“What part of the middle-west?” I inquired casually.
“My family all died and I came into a good deal of money.”
Does Nick think that Gatsby is telling the truth about his past?
His voice was solemn as if the memory of that sudden extinction of a clan still haunted him. For a moment I suspected that he was pulling my leg but a glance at him convinced me otherwise. “After that I lived like a young rajah in all the capitals of Europe–Paris, Venice, Rome–collecting jewels, chiefly rubies, hunting big game, painting a little, things for myself only, and trying to forget something very sad that had happened to me long ago.”
With an effort I managed to restrain my incredulous laughter. The very phrases were worn so threadbare that they evoked no image except that of a turbaned “character” leaking sawdust at every pore as he pursued a tiger through the Bois de Boulogne.
“Then came the war, old sport. It was a great relief and I tried very hard to die but I seemed to bear an enchanted life. I accepted a commission as first lieutenant when it began. In the Argonne Forest I took two machine-gun detachments so far forward that there was a half mile gap on either side of us where the infantry couldn’t advance. We stayed there two days and two nights, a hundred and thirty men with sixteen Lewis guns, and when the infantry came up at last they found the insignia of three German divisions among the piles of dead. I was promoted to be a major and every Allied government gave me a decoration–even Montenegro, little Montenegro down on the Adriatic Sea!“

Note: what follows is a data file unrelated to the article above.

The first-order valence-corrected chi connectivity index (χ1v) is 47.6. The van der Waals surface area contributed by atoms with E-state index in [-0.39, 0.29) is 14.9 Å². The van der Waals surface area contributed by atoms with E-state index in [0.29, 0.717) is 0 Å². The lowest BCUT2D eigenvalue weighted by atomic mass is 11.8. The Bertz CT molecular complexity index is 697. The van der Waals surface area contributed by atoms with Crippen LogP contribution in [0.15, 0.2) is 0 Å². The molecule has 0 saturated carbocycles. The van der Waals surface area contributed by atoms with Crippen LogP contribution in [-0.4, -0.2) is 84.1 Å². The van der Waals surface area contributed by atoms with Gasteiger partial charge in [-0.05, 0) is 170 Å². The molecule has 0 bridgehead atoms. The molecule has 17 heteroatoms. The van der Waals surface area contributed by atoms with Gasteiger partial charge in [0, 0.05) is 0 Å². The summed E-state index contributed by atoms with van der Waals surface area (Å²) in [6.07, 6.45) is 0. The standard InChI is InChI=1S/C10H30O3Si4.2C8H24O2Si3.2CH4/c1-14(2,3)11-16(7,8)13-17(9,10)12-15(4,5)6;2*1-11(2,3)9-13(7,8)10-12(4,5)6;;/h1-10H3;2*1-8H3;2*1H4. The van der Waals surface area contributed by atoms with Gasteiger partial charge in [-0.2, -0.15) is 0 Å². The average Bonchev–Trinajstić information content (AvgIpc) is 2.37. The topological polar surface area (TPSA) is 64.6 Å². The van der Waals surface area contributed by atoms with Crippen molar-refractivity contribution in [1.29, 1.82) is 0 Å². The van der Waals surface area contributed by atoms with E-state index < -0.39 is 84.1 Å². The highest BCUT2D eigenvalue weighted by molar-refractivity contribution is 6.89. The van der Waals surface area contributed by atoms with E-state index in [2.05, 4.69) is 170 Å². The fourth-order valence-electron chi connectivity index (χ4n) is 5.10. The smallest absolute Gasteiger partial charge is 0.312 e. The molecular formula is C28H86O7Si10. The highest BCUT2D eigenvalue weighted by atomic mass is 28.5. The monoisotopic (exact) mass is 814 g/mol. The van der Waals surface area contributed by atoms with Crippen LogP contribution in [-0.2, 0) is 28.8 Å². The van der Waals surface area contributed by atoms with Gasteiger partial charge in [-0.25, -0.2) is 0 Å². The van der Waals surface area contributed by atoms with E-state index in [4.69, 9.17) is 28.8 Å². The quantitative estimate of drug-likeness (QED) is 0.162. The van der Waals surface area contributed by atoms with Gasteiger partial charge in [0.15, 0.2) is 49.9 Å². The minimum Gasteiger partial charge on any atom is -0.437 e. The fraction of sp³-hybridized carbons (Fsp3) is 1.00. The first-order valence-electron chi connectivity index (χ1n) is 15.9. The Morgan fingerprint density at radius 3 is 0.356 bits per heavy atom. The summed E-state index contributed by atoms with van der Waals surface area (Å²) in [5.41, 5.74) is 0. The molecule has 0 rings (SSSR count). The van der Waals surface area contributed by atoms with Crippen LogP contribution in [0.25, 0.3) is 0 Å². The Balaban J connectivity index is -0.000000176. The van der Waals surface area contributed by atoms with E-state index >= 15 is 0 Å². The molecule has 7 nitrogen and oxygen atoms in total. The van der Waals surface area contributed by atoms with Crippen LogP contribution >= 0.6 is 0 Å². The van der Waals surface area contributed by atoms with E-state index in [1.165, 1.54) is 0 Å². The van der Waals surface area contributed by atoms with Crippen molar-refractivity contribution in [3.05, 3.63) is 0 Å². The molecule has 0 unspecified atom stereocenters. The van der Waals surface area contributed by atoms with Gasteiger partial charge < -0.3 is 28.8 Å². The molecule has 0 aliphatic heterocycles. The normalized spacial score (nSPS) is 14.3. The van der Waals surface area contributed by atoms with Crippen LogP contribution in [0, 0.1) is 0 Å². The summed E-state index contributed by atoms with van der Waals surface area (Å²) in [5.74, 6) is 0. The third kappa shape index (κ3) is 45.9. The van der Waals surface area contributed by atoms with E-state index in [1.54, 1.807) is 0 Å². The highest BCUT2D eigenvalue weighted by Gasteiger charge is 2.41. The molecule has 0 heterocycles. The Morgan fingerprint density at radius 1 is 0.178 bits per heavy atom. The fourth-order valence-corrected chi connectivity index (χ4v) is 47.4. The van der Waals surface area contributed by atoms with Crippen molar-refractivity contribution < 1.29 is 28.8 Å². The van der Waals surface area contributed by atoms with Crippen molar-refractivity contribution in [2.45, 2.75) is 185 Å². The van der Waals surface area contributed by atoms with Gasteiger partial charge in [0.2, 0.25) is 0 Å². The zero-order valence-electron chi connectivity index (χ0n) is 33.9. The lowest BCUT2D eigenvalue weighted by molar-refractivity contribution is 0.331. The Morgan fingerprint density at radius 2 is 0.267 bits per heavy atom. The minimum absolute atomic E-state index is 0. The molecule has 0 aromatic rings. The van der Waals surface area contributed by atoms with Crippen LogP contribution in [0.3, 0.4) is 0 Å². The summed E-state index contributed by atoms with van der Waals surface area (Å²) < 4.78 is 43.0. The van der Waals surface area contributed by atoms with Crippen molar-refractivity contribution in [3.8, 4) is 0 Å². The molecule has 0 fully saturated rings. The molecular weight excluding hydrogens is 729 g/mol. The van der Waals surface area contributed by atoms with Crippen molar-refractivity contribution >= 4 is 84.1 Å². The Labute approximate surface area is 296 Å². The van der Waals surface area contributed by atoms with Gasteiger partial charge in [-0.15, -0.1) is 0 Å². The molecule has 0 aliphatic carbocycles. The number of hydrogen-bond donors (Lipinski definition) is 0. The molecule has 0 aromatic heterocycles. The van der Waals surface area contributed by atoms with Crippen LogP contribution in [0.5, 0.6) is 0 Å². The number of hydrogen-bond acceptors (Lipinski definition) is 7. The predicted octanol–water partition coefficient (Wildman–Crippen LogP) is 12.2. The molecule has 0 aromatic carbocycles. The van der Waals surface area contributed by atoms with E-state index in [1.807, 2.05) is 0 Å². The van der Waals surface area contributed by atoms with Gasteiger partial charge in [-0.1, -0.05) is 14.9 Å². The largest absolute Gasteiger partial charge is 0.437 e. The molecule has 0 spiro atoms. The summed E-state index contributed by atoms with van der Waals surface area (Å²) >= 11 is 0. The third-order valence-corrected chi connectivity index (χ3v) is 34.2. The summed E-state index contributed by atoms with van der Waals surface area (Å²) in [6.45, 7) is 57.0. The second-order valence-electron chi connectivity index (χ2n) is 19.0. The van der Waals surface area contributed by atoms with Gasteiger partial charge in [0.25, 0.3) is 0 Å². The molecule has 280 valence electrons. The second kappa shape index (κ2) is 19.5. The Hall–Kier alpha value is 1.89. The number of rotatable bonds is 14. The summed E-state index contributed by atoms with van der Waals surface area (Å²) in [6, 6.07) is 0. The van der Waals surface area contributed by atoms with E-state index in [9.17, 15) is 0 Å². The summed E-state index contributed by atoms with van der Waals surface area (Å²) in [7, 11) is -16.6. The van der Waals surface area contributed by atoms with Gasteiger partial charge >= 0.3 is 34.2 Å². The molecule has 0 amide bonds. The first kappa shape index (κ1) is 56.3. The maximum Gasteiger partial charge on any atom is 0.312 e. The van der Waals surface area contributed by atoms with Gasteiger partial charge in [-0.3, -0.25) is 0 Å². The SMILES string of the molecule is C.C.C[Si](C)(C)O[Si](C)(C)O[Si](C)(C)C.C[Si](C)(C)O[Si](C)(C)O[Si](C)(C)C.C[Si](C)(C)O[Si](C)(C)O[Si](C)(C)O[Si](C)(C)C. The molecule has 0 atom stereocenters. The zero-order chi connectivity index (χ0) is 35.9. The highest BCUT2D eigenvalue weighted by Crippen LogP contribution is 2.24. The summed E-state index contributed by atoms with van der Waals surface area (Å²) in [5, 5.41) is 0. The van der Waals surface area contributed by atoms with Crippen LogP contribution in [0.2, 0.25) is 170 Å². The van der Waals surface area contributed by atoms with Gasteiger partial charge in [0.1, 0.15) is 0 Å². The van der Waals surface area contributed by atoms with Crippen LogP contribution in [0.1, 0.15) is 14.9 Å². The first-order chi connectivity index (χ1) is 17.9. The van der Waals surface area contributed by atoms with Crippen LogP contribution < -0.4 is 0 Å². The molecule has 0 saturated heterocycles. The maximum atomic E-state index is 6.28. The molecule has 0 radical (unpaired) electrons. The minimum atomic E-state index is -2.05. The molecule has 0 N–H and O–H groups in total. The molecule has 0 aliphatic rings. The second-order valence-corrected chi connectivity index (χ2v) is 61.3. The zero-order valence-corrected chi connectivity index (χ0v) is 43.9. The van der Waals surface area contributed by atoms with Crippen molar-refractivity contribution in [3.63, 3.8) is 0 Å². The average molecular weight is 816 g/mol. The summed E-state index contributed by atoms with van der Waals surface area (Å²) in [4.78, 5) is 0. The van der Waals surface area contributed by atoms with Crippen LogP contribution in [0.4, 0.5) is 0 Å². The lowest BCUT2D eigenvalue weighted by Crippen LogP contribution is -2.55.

Little Montenegro! He lifted up the words and nodded at them–with his smile. The smile comprehended Montenegro’s troubled history and sympathized with the brave struggles of the Montenegrin people. It appreciated fully the chain of national circumstances which had elicited this tribute from Montenegro’s warm little heart. My incredulity was submerged in fascination now; it was like skimming hastily through a dozen magazines.
What did Gatsby do after his Oxford days?
He reached in his pocket and a piece of metal, slung on a ribbon, fell into my palm.
“That’s the one from Montenegro.”
To my astonishment, the thing had an authentic look.
_Orderi di Danilo_, ran the circular legend, _Montenegro, Nicolas Rex_.
_Major Jay Gatsby_, I read, _For Valour Extraordinary_.
“Here’s another thing I always carry. A souvenir of Oxford days. It was taken in Trinity Quad–the man on my left is now the Earl of Dorcaster.”
It was a photograph of half a dozen young men in blazers loafing in an archway through which were visible a host of spires. There was Gatsby, looking a little, not much, younger–with a cricket bat in his hand.
Then it was all true. I saw the skins of tigers flaming in his palace on the Grand Canal; I saw him opening a chest of rubies to ease, with their crimson-lighted depths, the gnawings of his broken heart.
Was Gatsby telling the truth?
- Why do you think Gatsby tries so hard to associate himself with certain institutions or places?
- Do you think owning a fancy car matters to Gatsby? Why? Does it matter to you?
- What kind of goods, places, or institutions represent certain status in your culture? Share your thoughts with your Cambly tutor!
Do you understand the following words and expressions? Practice using the new words or expressions with the Cambly tutor.